While most of us would love to spend our days indulging in our photographic ambition, more often than not we find that time, especially daylight, gets away from us. One way to satisfy your shutter craving is to try nighttime photography. Take a look at our fundamental night photography tips to ensure you get sharper shots in the dark.
01 Use a tripod
Let’s start by going back to fundamentals. Because you’ll be shooting in a relative absence of light, your exposures are going to be minutes long. This means that you’re going to have to employ a tripod.
And don’t reach for that old rickety one in the closet with the flimsy legs and limp head. You’re going to need a decent, sturdy tripod that’s going to provide your camera with constant stability.
Tighten bolts on adjustable legs as necessary, and make sure that the quick release plate is attached firmly on your camera, using a coin to tighten up the bolt if need be.
Don’t skip this last step, particularly if you’re shooting with a long lens in upright format because the camera is more prone to slip on the plate.
Set your camera up at the right height by extending the tripod legs according to the centre column and the thicker upper leg sections according to the lower thinner ones.
Bottom line, the sturdier you position your tripod, the more securely it will hold your camera. Ensure that the tripod head is locked tightly after you’ve composed your image.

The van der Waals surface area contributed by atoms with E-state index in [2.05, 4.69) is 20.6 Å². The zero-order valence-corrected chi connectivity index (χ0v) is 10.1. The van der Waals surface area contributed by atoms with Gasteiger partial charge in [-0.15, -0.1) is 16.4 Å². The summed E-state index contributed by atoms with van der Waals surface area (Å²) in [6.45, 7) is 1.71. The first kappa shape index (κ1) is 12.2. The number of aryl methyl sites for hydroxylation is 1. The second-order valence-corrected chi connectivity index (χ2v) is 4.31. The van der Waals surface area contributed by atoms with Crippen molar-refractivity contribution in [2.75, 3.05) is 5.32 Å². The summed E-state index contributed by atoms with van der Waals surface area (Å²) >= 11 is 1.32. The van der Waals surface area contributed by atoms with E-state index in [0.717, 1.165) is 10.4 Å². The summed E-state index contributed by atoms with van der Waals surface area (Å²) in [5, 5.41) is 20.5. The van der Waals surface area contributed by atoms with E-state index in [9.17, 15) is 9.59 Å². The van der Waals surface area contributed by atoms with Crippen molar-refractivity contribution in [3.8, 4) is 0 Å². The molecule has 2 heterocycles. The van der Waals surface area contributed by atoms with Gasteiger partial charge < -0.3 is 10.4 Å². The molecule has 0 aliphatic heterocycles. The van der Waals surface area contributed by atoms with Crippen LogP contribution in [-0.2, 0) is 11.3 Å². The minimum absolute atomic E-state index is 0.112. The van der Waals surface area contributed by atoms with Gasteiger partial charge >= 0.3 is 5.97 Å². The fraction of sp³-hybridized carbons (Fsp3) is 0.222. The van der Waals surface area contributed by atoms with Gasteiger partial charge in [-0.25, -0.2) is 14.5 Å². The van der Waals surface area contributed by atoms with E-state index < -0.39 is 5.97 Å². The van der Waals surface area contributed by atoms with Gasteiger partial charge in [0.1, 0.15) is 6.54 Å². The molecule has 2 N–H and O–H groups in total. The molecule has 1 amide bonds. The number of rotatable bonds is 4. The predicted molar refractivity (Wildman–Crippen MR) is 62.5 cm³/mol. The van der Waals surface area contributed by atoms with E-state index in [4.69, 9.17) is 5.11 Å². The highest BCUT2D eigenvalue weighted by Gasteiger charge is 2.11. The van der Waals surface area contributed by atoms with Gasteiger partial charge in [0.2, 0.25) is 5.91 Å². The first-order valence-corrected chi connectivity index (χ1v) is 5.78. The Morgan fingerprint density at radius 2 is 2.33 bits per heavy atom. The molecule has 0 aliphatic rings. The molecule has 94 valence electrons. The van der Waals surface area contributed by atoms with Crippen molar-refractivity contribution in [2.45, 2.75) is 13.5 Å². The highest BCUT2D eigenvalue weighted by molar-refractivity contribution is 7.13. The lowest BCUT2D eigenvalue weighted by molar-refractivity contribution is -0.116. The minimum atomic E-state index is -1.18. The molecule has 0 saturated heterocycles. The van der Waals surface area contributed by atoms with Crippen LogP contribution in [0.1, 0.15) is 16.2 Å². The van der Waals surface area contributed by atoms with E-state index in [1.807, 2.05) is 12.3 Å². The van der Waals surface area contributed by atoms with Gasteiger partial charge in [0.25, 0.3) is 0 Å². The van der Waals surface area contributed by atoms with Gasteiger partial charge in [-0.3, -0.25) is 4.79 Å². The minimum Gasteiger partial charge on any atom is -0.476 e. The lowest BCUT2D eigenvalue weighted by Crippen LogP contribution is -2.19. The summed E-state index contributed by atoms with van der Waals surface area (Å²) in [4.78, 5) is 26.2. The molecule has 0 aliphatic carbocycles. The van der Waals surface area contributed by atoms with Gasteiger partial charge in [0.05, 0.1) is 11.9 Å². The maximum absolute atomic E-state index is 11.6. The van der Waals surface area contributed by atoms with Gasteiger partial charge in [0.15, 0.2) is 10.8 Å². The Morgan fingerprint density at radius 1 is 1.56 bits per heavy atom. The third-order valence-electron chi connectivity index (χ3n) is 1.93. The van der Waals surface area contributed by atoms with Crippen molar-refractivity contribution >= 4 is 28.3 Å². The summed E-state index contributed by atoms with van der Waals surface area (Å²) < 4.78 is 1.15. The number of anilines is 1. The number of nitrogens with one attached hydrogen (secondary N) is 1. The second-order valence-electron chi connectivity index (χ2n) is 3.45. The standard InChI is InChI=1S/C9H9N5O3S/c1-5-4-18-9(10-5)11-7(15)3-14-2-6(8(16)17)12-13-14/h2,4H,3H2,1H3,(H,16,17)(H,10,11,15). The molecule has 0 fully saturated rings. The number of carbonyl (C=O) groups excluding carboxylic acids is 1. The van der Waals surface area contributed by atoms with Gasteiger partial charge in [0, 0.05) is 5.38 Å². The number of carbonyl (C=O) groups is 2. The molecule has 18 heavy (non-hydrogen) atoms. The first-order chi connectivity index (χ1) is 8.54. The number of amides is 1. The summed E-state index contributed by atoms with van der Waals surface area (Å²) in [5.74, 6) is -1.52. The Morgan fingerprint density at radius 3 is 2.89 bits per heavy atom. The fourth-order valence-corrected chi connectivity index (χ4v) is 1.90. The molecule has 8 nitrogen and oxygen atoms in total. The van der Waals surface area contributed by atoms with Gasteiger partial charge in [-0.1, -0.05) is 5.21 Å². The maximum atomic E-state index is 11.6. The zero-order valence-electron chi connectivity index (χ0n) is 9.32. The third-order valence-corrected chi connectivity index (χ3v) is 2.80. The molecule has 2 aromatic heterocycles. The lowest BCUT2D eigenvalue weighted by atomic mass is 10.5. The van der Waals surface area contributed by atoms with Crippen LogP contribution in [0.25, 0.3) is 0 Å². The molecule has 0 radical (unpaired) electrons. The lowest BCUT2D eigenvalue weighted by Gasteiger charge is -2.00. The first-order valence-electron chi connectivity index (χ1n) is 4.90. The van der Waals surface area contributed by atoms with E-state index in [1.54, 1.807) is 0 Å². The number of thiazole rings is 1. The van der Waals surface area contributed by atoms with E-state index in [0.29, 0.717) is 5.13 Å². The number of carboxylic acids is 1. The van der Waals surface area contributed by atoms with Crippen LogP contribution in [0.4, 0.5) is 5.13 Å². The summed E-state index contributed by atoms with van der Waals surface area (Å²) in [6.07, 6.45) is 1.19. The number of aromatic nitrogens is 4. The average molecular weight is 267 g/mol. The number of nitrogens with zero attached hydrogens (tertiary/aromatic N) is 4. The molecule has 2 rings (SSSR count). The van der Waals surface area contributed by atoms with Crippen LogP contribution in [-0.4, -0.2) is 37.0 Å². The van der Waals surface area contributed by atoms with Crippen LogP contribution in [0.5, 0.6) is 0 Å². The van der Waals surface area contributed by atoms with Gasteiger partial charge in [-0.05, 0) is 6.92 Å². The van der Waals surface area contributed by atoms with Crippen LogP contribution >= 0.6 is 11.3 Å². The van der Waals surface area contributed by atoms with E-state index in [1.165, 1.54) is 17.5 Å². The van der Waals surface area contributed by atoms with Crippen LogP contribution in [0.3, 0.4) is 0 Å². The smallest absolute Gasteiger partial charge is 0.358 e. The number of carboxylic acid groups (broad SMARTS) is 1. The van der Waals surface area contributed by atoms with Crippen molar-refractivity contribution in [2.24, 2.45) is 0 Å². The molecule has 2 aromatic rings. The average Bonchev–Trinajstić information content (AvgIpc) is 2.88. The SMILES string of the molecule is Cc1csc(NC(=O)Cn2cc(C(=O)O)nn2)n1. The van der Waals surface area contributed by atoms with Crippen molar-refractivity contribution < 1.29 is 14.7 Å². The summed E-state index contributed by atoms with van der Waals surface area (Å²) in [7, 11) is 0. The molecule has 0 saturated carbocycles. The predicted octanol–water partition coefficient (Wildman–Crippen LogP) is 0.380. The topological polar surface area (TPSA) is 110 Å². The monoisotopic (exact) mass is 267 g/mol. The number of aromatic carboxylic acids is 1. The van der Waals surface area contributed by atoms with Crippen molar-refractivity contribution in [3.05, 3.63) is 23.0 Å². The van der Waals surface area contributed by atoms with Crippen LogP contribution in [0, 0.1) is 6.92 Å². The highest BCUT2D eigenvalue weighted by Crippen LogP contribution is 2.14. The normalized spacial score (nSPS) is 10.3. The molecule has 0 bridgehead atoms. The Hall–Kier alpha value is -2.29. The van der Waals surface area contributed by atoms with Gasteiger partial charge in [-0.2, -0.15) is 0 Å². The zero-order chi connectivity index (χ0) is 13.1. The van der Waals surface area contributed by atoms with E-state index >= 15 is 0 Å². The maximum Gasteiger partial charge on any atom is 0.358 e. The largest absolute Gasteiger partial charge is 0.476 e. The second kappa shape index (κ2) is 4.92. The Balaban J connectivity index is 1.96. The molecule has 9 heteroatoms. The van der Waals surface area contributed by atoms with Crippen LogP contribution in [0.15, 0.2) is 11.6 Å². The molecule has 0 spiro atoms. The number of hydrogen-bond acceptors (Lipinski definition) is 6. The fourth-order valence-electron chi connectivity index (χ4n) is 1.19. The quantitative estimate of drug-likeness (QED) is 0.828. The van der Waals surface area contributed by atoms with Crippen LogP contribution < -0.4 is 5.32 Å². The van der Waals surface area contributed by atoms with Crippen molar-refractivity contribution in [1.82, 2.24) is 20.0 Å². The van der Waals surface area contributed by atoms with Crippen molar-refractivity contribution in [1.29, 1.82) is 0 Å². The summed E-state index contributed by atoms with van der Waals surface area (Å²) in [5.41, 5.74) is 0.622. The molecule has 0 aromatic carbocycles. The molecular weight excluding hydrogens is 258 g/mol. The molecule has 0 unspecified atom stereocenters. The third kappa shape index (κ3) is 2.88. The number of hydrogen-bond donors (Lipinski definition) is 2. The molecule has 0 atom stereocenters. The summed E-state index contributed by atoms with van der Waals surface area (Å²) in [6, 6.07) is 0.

02 Attach weight
To further aide in steadying the camera, many tripods come with a hook at the bottom of the centre column so you can attach a counterweight. Don’t fret if your tripod is without one of these helpful hooks.
Go ahead and hang something – perhaps your camera bag – over the collar. Be careful around your counterweight, though, as even just a bit of wind can introduce some movement.
Ideally your counterweight should hang just above the ground, thereby providing a downward force with little to no resulting movement.
Beanbags also come in handy in these situations. Simply place it over the camera or lens to help diminish unwanted vibrations.
03 Take shelter
No matter your nighttime shooting venue you should always seek out a sheltered shooting position. Naturally, you want to avoid strong winds and the whip of cars speeding by.
Taking the simple step of setting up next to a wall or tree can have a great impact on the quality of your image.
04 Turn the stabilization off
While it may seem counterintuitive, you’ll want to turn off lens-based stabilization during nighttime shooting. Systems such as lens-based stabilization and sensor-shifting are specifically designed to balance out movements that occur when holding a camera in hand.
Leaving these systems on when shooting from a tripod can introduce unintended movement, resulting in image blur.
05 Find a light
By-the-book photographers will show up early to set up the camera, compose the image and focus the lens well before nightfall, thereby avoiding the problems that can come with trying to focus at night.
But as we stated in the beginning, not everyone has that kind of time. While the majority of modern compact system and DSLR cameras have extremely sensitive autofocus (AF) systems, they still require some light to function.